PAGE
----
posted on Jun, 13 2014 @ 07:22 AM
I think that if the physical nature of afterlife existence could be succinctly determined and fully described in the sense of it being another phase
of human existence, and not as either the end of it or a completely unassociated transformation into an unrelated form of existence, then there are
some people who work as scientists that would feel the urge to examine it. As it is now, the afterlife is predominantly defined as "belonging" to
the larger question of the existence of God or All or Great Spirit or Flying Spaghetti Monster. Our modern Western culture can't seem to separate the
possible survival of the human mind from the existence or nonexistence of any number of supernatural entities, each more omnipotently wondrous and/or
horrific than the other, and this prevents our culture from taking any such research seriously.
There is and has been a lot of research into this subject
from many different points of perspective
, but none of it is considered scientific by our culture's
reality definers. This is due primarily to the nature of the "modern" scientific method, which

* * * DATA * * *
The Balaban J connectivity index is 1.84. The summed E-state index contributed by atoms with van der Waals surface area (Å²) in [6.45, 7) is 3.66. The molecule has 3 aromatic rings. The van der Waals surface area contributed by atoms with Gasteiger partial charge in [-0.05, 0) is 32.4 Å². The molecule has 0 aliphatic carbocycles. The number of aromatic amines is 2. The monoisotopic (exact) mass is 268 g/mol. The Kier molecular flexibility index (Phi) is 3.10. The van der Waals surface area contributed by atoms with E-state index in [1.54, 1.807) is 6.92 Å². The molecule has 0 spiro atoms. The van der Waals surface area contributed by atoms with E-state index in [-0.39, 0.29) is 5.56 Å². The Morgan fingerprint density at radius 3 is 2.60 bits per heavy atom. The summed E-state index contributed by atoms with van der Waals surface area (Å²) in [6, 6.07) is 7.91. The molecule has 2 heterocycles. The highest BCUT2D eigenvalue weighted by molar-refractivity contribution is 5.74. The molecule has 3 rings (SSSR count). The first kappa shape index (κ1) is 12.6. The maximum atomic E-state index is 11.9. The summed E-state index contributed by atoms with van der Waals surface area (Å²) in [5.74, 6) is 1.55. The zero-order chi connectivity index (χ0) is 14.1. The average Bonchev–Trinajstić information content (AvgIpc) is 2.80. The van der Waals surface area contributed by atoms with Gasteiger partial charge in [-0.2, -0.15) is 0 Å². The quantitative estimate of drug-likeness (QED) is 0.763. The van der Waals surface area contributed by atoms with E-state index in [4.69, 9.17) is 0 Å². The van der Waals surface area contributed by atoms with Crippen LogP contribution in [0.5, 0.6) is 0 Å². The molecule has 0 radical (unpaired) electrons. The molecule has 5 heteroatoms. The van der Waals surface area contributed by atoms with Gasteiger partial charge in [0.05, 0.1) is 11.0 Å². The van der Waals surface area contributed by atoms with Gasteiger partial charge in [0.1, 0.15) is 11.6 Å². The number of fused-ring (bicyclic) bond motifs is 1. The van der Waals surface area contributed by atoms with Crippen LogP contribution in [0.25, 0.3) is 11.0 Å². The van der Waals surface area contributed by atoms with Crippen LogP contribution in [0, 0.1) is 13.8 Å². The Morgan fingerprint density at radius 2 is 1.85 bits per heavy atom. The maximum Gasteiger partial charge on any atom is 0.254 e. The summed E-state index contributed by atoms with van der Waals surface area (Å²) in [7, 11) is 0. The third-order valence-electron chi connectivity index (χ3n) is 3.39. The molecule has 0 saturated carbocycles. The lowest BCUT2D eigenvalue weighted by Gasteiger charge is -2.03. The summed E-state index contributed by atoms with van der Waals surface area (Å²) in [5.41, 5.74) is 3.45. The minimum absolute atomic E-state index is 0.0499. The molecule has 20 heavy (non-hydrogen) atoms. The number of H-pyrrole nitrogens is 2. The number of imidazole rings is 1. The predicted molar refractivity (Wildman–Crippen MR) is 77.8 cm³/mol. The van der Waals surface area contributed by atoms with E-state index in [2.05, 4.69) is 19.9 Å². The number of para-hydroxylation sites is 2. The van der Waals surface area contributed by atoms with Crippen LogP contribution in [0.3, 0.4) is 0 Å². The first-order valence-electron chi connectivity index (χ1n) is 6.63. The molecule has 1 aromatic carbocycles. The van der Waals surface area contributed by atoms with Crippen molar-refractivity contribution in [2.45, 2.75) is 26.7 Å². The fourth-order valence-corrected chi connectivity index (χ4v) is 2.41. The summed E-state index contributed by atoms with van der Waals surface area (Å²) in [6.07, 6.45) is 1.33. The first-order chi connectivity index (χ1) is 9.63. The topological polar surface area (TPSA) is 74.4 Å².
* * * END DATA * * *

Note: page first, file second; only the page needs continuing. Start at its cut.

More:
(having been invented many hundreds of years
ago, as a form of applying brute fact observation onto inquiries)
may not be the only way of determining the true nature of Reality as a whole.
Certainly, with the advent of so much technology that separates the observer from what's being observed by so many degrees of digitally affected
indication translation, it must be considered that observation can only provide a percentage of what the scientist requires to form an accurate
In fact, in the scientific study of micro systems and quantum mechanics, 100% of observation is based on fairly broad assumptions that are,
themselves, based on equally tenuous assumptions, with some assumptions resting upon a literal stack of unproven assertions that are inherently
unprovable. The Copenhagen Interpretation was nothing more than an official statement that declared the complete ignorance of all in attendance as it
relates to the system physics of quantum interactions. Yet, from that statement, modern science ventured boldly forth to declare Reality to be
stranger than fiction
and open to every imaginable possibility.
I guess it all depends on how the majority of professionals in a culture's research community view a particular endeavor. At this moment, the study
of human afterlife is considered by these geniuses to be fantasy, while imaginary strings and loops and imperceptible dimensions and multiveres
aren't. I guess that it's these guys who have the authority to declare what is real and not real, regardless of the evidence of lack thereof.